Phew, just writing that much was exhausting enough for me to need to get up out of my chair and go eat a cookie (or three). The whole year was a year of darkness, and we kept waiting for the light at the end of the tunnel.
Shadows and darkness are almost always scary. For good reason. It’s no wonder that our greatest fears as kids are usually connected to darkness, and the monsters that come out from under our beds when the lights go out. As a kid, when I had sleepovers at my Grandma’s house, I was terrified that the cartoon creatures on the posters she had on the closet doors would come alive and attack me in the night. Oddly, I now love owls…and if memory serves me right, those creatures were OWLS. And, even more ironically, owls are considered creatures of the night. Anyway, I remember being the kid that asked my mom to check under the bed and to lock the monster in the closet at bedtime, and begged my Grandma to tell the owl posters to stay inside poster world and not come climb into bed with me.
By December 2020, as COVID cases rose in America, quarantine restrictions got tighter. I felt like we were being told to go to bed and stay there while the lights are turned off and the under-the-bed monsters got louder.
How are we supposed to sleep in this kind of chaos?
Every morning I roll out of bed onto my yoga mat. It is my time to connect with myself, set my intention for the day, and stretch my body out of dreamworld through the veil into consciousness. At the beginning of my yoga practice in the end of 2020, I pulled an animal totem card to help with my intention and lesson for the day. Several times, at least twice a week, between Thanksgiving and Christmas of 202, I pulled the BEAR card. Hmm…what do bears do this time of year? They hibernate. They sleep. They dream. They rest. They restore.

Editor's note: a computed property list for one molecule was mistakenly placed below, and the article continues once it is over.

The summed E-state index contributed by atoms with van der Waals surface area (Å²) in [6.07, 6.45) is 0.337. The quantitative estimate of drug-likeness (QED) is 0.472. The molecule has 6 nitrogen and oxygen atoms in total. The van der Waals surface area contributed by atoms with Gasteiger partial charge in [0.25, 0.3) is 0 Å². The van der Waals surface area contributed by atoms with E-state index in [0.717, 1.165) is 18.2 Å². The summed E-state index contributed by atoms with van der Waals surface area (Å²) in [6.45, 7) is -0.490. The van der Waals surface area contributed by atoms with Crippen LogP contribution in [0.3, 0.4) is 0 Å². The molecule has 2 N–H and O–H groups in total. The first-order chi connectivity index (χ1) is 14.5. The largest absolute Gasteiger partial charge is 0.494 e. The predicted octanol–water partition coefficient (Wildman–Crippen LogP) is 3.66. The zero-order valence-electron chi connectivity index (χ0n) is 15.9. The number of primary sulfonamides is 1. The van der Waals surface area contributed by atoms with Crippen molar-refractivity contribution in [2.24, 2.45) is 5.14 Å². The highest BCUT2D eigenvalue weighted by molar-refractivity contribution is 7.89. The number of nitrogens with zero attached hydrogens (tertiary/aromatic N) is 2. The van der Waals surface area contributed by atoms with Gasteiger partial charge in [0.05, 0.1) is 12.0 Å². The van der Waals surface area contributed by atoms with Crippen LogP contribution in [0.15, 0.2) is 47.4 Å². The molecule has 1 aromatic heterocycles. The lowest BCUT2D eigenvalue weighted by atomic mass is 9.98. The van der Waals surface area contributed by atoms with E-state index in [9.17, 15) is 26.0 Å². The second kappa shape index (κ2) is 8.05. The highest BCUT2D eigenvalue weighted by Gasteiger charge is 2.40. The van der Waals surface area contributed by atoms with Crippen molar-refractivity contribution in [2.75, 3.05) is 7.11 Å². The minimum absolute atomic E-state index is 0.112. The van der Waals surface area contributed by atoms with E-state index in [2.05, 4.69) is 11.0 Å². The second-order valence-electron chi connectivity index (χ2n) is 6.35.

Winter is about an energetic hibernation. Not only is it important for our physical health during cold darkness, but it is important for us as empaths, to protect ourselves from the intense stress and anxiety and the chaotic energies of the outside world. Winter is a perfect time for empaths to turn inward, to hibernate and renew ourselves in preparation for the new year and new energies.
Not surprisingly, as with anything, when we change our perspective about uncomfortable things, they can somehow get pleasant. Children like to sleep with TEDDY BEARS…BEARS…hibernate…and a means of snuggling in and hibernating, restoring, rejuvenating, repairing. An energetic hibernation in winter is a perfect way to promote repairing and HEALING.
During a play-date with my five-year-old nephew, he buried me in the couch cushions. I found it rather comforting, even as he was jumping up and down on me like I was the couch. The soft cushions surrounding me felt like a protective armor to block out the sound and pressures of the outside world…and yes, the light too. I was in a quiet dark SAFE place. Thinking about it more, I realize that one of the things I loved to do as a child, especially when I felt over bombarded by the energies of the big bad outside world was to build a blanket fort using the couch cushions and throw blankets. So, when I did just that with my nephew, I realized it helped a lot to make myself feel safer and cozier and happier in the dark days of winter. In fact, it made me want to nestle in even more.
I encourage you, try it. Build a blanket fort. Use as many pillows and cushions and blankets as you can. It’s cozy. It’s warm. And just like a bear, it’s a little hibernation den. Something about it will make you feel better.
The other thing I did as a child to fend off the monsters of the big bad dark world was to use a nightlight. I’ve been lighting all kinds of night lights since Halloween this year. As a grown-up, they come in the form of candles and salt lamps. They help. A lot. Lighting candles, especially at night, it makes the darkness feel romantic instead of scary. The salt lamp makes it feel cozy instead of cold.
When bears go into their hibernation dens, they sleep. They let themselves sleep deeply. They sleep for a LOOOONG time.
Perhaps the dark days of winter is about sleeping in, sleeping longer, sleeping deeper, resting more…to repair and recover from all the chaos of the year. Go to bed earlier, stay in bed longer, take naps. In the summer, you can stay up later, get up earlier, and stay awake longer when the sun is out more.
I am safe
I am okay
I nestle into this hibernation to rest, restore, and heal.
Everything eventually works itself out
This time is a reset
Everything is okay